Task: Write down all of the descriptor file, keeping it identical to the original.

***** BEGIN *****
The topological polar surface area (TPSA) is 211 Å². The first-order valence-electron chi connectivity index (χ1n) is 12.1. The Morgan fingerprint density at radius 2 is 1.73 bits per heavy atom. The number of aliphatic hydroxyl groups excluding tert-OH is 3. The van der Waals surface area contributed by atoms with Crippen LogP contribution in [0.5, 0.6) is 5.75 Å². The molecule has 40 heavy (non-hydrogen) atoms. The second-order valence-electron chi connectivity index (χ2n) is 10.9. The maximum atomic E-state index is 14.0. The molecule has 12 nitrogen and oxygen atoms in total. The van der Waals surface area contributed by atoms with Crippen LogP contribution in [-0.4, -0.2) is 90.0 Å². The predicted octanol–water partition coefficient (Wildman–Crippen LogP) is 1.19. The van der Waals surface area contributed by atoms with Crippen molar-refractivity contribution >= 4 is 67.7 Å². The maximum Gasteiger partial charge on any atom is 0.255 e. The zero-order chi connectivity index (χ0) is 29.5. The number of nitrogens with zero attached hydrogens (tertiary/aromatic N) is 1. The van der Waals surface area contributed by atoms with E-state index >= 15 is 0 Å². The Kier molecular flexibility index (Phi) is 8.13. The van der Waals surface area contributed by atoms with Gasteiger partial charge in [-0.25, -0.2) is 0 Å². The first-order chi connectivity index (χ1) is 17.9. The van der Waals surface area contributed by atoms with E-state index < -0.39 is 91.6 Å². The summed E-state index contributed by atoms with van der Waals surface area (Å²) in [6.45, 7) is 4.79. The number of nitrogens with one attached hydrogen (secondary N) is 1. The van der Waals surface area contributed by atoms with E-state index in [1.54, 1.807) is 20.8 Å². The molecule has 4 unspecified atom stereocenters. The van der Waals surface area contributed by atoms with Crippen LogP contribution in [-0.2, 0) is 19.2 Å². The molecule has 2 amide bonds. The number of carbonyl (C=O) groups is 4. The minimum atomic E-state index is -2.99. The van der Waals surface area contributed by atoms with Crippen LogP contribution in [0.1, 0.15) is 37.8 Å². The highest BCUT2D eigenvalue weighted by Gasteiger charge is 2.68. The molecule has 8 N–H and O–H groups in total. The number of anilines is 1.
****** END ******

The topological polar surface area (TPSA) is 211 Å². The first-order valence-electron chi connectivity index (χ1n) is 12.1. The Morgan fingerprint density at radius 2 is 1.73 bits per heavy atom. The number of aliphatic hydroxyl groups excluding tert-OH is 3. The van der Waals surface area contributed by atoms with Crippen LogP contribution in [0.5, 0.6) is 5.75 Å². The molecule has 40 heavy (non-hydrogen) atoms. The second-order valence-electron chi connectivity index (χ2n) is 10.9. The maximum atomic E-state index is 14.0. The molecule has 12 nitrogen and oxygen atoms in total. The van der Waals surface area contributed by atoms with Crippen LogP contribution in [-0.4, -0.2) is 90.0 Å². The predicted octanol–water partition coefficient (Wildman–Crippen LogP) is 1.19. The van der Waals surface area contributed by atoms with Crippen molar-refractivity contribution >= 4 is 67.7 Å². The maximum Gasteiger partial charge on any atom is 0.255 e. The zero-order chi connectivity index (χ0) is 29.5. The number of nitrogens with zero attached hydrogens (tertiary/aromatic N) is 1. The van der Waals surface area contributed by atoms with E-state index >= 15 is 0 Å². The Kier molecular flexibility index (Phi) is 8.13. The van der Waals surface area contributed by atoms with Gasteiger partial charge in [-0.25, -0.2) is 0 Å². The first-order chi connectivity index (χ1) is 17.9. The van der Waals surface area contributed by atoms with E-state index < -0.39 is 91.6 Å². The summed E-state index contributed by atoms with van der Waals surface area (Å²) in [6.45, 7) is 4.79. The number of nitrogens with one attached hydrogen (secondary N) is 1. The van der Waals surface area contributed by atoms with E-state index in [1.54, 1.807) is 20.8 Å². The molecule has 4 unspecified atom stereocenters. The van der Waals surface area contributed by atoms with Crippen LogP contribution in [-0.2, 0) is 19.2 Å². The molecule has 2 amide bonds. The number of carbonyl (C=O) groups is 4. The minimum atomic E-state index is -2.99. The van der Waals surface area contributed by atoms with Crippen LogP contribution in [0.1, 0.15) is 37.8 Å². The highest BCUT2D eigenvalue weighted by Gasteiger charge is 2.68. The molecule has 8 N–H and O–H groups in total. The number of anilines is 1.